- American Physical Society Sites
- Meetings & Events
- Policy & Advocacy
- Careers In Physics
- About APS
- Become a Member
A little over 25 years ago, my algebra-based physics class begged for a field trip. The biology classes got to go lots of places but we did not. They suggested a trip to Discovery Place in Charlotte. It is a 20 000 square foot interactive science museum about 90 minutes away from our campus. I got a van and away we went for a day of fun, or so I thought. The problem was that the students looked at the exhibits but did not touch anything. They really did not have any concept of what to do and were a little afraid that they might do it wrong or worse yet, break something. It was an educational failure for them and a big disappointment for me.
The next year we went back but this time I came prepared with a rough map of where to locate 10 specific exhibits and a series of required activities for each student to do at the selected stations. We were going to make it a "real" physics lab, complete with data acquisition and calculations. They came away excited about what they had learned and amazed at all the different places we managed to find physics.
The following year I could not afford the time or money necessary to take my class to Charlotte. They were disappointed because this had been viewed as the reward for surviving an entire year of physics class. One of my students suggested we go to the local science museum, the Catawba Science Center. I agreed and went on my fact finding mission the next week. They had a lot of "standard" physics exhibits: whisper dishes, giant kaleidoscope, flow tunnel, and so on. I drew a map and wrote out required activities for our visit. I was amazed at how much fun and excitement the students had. Using simple measuring devices I provided (a stopwatch and a measuring tape) and the 12 exhibits I picked out, they saw connections for the physics we talked about the entire year. There were activities related to mechanics, optics, thermodynamics, and even acoustics. Two students subsequently became volunteers for the science center and several wanted to know what the regular hours of operations were so that they could bring their friends!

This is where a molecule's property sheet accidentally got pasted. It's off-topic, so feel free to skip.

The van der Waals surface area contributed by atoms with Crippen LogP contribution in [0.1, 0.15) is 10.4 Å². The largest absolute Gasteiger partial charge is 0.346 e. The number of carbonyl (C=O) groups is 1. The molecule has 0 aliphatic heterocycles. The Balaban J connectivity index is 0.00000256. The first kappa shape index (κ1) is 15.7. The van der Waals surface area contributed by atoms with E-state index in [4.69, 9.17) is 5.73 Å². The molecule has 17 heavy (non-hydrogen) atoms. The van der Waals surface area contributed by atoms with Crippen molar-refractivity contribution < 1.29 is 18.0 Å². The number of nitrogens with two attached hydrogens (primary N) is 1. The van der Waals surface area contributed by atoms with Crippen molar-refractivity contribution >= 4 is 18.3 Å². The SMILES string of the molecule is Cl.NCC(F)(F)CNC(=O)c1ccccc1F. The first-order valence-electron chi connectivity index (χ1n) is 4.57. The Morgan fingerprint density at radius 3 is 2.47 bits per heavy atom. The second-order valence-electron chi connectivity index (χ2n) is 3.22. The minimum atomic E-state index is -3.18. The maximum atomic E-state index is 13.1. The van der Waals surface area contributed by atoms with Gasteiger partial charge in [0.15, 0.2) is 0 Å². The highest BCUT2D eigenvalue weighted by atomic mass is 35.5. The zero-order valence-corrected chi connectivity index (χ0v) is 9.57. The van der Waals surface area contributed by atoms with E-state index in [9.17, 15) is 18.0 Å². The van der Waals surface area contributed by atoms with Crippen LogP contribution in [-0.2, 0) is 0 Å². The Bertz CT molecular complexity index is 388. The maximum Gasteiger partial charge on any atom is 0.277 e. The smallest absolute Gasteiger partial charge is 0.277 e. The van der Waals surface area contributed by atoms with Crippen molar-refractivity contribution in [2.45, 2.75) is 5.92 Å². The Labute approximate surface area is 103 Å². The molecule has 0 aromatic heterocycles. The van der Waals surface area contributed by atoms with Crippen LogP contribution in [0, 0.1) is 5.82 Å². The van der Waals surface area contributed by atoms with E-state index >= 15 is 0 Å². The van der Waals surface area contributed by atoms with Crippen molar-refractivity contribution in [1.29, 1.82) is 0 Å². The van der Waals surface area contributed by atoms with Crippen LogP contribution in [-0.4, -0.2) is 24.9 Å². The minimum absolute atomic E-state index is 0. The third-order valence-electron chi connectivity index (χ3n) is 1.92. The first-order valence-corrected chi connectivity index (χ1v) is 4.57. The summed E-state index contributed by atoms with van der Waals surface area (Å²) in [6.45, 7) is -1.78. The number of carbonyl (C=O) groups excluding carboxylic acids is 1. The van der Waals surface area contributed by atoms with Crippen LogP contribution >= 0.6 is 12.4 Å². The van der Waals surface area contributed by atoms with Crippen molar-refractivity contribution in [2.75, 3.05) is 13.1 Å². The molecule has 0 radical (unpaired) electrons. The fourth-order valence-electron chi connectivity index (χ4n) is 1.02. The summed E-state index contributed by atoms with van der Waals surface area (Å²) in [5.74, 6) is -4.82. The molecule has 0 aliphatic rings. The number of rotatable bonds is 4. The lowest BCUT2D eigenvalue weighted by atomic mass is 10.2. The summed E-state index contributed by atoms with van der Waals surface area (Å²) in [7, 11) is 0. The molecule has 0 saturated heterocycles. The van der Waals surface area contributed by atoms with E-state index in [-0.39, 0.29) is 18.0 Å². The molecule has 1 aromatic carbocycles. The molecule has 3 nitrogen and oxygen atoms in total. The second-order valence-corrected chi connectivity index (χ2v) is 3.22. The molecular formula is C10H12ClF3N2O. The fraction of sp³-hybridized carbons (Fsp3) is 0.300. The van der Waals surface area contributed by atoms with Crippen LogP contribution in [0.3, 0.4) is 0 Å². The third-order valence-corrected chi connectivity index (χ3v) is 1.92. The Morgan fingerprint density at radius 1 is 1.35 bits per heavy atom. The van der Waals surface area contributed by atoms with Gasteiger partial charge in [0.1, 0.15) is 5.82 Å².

This was the start of a tradition for my physics classes. Every year they look forward to their "fun" lab and the science at the museum. I mention the lab activity all year long to build anticipation. I have managed to keep this field trip fresh because the science center changes its exhibits and brings in new ones on a temporary basis. The downside is that I sometimes cannot do a favorite activity because it is no longer on the floor and I have to go every year to review the exhibits and write up new instructions for the ones I pick. I am always glad we go. The students thank me and often branch out to try things I did not require. It opens their eyes to see science in the world around them.
Helen Briggs is an Associate Professor of Physics at Lenoir-Rhyne University in Hickory, NC.